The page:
The New Zealand dollar was little changed after adjusting to a raft of positive news last week and with investors now awaiting further impetus from offshore.
The positive news included Chinese manufacturing data rebounding back into expansionary territory, better manufacturing data from the United States and stronger-than-expected US jobs numbers. That caused the greenback to rise against New Zealand’s currency.
The kiwi was trading at 67.32 US cents at 5:05pm in Wellington from 67.26 at 8am, and at 67.54 this time on Friday, while the trade-weighted index was at 73.14 points from 73.13.
Mark Lister, the head of wealth research at Craigs Investment Partners, notes that although the currency fell more than a percent against the US dollar last week, it is still 0.28 percent higher than when it began this year.
Peter Cavanaugh, the senior client advisor at Bancorp Treasury Services, says the New Zealand dollar traded just a 15 point range against the US dollar today and a 17 point range against the Australian dollar.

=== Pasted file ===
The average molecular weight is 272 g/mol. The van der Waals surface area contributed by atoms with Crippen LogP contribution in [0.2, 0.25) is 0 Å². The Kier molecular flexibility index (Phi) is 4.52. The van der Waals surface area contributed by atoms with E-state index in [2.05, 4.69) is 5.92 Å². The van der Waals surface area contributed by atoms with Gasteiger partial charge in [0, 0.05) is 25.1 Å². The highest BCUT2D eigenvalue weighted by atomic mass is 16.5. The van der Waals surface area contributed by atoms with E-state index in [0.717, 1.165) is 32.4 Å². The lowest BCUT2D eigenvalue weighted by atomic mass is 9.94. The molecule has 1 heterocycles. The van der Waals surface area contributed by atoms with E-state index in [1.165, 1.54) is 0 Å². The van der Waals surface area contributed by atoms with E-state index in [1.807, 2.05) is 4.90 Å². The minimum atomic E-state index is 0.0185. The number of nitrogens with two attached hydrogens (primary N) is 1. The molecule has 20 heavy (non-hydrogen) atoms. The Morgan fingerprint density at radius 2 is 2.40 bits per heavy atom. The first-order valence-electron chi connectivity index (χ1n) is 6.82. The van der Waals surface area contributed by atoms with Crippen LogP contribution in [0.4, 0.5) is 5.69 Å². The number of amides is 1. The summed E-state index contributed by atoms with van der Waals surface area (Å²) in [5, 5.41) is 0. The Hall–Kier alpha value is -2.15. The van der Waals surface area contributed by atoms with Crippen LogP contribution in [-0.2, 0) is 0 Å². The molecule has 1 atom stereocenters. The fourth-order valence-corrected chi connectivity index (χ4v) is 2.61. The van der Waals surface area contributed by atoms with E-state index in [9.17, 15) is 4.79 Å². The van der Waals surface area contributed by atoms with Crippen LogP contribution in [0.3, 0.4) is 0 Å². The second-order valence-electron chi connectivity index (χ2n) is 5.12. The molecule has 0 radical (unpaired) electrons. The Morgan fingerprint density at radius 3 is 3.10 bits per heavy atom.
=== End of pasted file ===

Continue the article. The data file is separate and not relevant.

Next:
“It’s another typical Monday – after an exciting week, it made the appropriate adjustments and is now sitting waiting for more direction from offshore,” Cavanaugh says.
The Australian dollar is similarly becalmed, he says.
That’s despite Citibank taking a bullish view on the Australian dollar, citing its expectation China’s policies aimed at stimulating that economy are starting to work – China is both New Zealand’s and Australia’s largest trading partner.
But Cavanaugh says the degree of uncertainty globally means it’s possible to make both a positive and a negative case for every currency.
The key uncertainties remain the outcome of the ongoing China-US trade negotiations and Britain’s ongoing farce about Brexit.
“The good news is we will have some idea of what kind of Brexit may happen by the end of this week,” Cavanaugh says.
The New Zealand dollar was at 94.87 Australian cents from 94.63, at 51.52 British pence from 51.57, 59.94 euro cents from 59.96, 74.98 Japanese yen from 75.14 and at 4.5227 Chinese yuan from 4.5187.
The New Zealand two-year swap rate fell to 1.6279 percent from 1.6339 on Friday while the 10-year swap rate fell to 2.2200 percent from 2.2625.